A recent survey of National Association of Home Builders members showed more than half say they have had to increase wages or bids to secure workers. And 46 percent say the shortage has caused them to delay completing projects while 15 percent said they have had to refuse some work.
“The survey of our members shows that since June of 2012, residential construction firms are reporting an increasing number of shortages in all aspects of the industry, from carpenters, excavators, framers, roofers and plumbers, to bricklayers, HVAC, building maintenance managers and weatherization workers,” said David Crowe, chief economist with the National Association of Home Builders. “The same holds true for subcontractors.”
The housing market’s 2008 collapse forced many skilled workers to seek new careers outside of construction, said NAHB Chairman Rick Judson, a home builder from Charlotte, N.C.
“What used to be high-paying, skilled jobs vanished as builders across the nation went out of business or were forced to let workers go,” Judson said.
An estimated 1.4 million housing-related jobs were lost during the downturn, association officials said.
To fix the problem, the NAHB has partnered with the Home Builders Institute to train future industry workers. The institute offers pre-apprenticeship, skilled-trade education programs. The institute says it places 80 percent of its graduates in building-related jobs.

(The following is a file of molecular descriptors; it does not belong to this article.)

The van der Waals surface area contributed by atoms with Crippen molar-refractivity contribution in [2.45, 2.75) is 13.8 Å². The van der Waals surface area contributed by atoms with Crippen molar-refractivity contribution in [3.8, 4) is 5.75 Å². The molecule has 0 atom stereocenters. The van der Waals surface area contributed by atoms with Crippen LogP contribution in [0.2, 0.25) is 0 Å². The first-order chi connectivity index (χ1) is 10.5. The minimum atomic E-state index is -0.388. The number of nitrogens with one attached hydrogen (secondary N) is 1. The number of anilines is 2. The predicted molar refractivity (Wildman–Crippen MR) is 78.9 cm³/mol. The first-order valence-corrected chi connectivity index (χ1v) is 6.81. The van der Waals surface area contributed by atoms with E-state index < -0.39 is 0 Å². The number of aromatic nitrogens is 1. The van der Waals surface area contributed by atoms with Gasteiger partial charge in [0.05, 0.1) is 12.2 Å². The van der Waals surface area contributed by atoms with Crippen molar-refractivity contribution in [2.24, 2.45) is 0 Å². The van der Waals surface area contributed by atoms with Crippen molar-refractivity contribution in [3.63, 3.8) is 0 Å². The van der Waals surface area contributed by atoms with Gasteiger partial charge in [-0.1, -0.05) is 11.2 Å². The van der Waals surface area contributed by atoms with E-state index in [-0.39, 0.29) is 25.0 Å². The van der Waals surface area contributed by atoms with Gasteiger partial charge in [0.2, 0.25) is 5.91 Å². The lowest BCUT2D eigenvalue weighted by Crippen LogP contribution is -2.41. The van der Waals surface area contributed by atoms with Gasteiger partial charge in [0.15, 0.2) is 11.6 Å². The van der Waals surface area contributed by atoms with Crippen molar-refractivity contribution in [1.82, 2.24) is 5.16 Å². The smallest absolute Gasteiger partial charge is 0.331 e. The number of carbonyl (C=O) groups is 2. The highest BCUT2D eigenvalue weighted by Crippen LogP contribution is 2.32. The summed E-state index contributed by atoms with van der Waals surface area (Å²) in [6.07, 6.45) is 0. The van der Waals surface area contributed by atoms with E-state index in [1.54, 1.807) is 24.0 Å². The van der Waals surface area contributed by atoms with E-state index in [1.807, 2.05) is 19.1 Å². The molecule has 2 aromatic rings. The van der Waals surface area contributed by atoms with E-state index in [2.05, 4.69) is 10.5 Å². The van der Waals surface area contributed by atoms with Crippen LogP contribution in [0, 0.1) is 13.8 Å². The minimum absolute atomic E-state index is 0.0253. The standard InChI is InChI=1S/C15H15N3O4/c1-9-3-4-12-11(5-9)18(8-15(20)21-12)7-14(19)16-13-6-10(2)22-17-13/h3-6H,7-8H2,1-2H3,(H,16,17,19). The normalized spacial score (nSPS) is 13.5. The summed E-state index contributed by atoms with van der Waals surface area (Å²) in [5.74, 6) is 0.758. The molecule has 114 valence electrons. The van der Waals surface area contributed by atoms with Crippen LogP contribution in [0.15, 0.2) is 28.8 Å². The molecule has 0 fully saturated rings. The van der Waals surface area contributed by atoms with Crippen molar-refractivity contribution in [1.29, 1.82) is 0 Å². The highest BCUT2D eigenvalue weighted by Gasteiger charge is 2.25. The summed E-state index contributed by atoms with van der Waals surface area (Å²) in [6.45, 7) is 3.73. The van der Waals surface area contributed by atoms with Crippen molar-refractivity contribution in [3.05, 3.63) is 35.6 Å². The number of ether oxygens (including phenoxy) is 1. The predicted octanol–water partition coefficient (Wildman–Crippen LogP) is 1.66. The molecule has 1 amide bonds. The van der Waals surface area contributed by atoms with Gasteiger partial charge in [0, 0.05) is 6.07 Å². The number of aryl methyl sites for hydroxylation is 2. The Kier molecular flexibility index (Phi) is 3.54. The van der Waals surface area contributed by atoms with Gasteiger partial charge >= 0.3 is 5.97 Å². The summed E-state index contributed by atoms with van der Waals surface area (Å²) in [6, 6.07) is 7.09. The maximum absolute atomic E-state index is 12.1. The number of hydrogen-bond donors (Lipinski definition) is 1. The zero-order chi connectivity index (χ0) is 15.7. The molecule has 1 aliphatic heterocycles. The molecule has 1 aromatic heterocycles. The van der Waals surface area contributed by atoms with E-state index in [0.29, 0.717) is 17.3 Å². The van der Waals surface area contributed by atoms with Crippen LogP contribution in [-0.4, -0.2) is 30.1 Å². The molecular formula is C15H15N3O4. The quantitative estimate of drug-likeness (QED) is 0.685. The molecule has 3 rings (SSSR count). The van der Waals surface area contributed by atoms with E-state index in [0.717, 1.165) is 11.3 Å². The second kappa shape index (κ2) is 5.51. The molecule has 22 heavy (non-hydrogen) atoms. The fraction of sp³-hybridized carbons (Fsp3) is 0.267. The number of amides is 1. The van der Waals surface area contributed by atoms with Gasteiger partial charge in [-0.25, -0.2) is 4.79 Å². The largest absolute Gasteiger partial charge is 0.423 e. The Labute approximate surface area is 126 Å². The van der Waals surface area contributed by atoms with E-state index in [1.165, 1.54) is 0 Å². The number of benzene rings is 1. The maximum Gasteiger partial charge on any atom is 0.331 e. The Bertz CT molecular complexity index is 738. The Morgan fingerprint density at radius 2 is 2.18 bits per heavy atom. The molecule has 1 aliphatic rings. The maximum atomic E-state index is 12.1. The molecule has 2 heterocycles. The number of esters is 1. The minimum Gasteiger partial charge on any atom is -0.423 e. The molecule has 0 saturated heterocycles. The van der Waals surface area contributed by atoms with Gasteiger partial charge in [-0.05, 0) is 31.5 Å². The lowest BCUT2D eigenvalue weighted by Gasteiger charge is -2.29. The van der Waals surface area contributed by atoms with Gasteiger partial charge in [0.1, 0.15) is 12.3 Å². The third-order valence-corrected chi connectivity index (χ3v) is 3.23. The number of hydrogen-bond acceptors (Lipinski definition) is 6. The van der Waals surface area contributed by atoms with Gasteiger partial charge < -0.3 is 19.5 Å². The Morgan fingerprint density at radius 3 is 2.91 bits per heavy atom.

“We are ramping up our efforts to train diverse populations and place them in jobs to meet the growing demand of the building sector,” said HBI President and CEO John Courson.
A healthy housing market is critical to America’s economy, the NAHB said. The construction of a thousand single-family houses creates more than 3,000 jobs, $145.4 million in wages and $89 million in federal, state or local tax revenue. The association expects 970,000 housing starts this year and 1.18 million in 2014.
Normal housing starts should be about 1.7 million a year, NAHB said.
“We need to look holistically at the home-building infrastructure to meet growing and future demand,” Judson said. “To avoid a run-up in prices in hot markets due to labor issues, we need to complement our current training programs with a market-based visa system that would allow more immigrants to legally enter the construction workforce each year when there is a dearth of workers to fill the jobs that are needed.”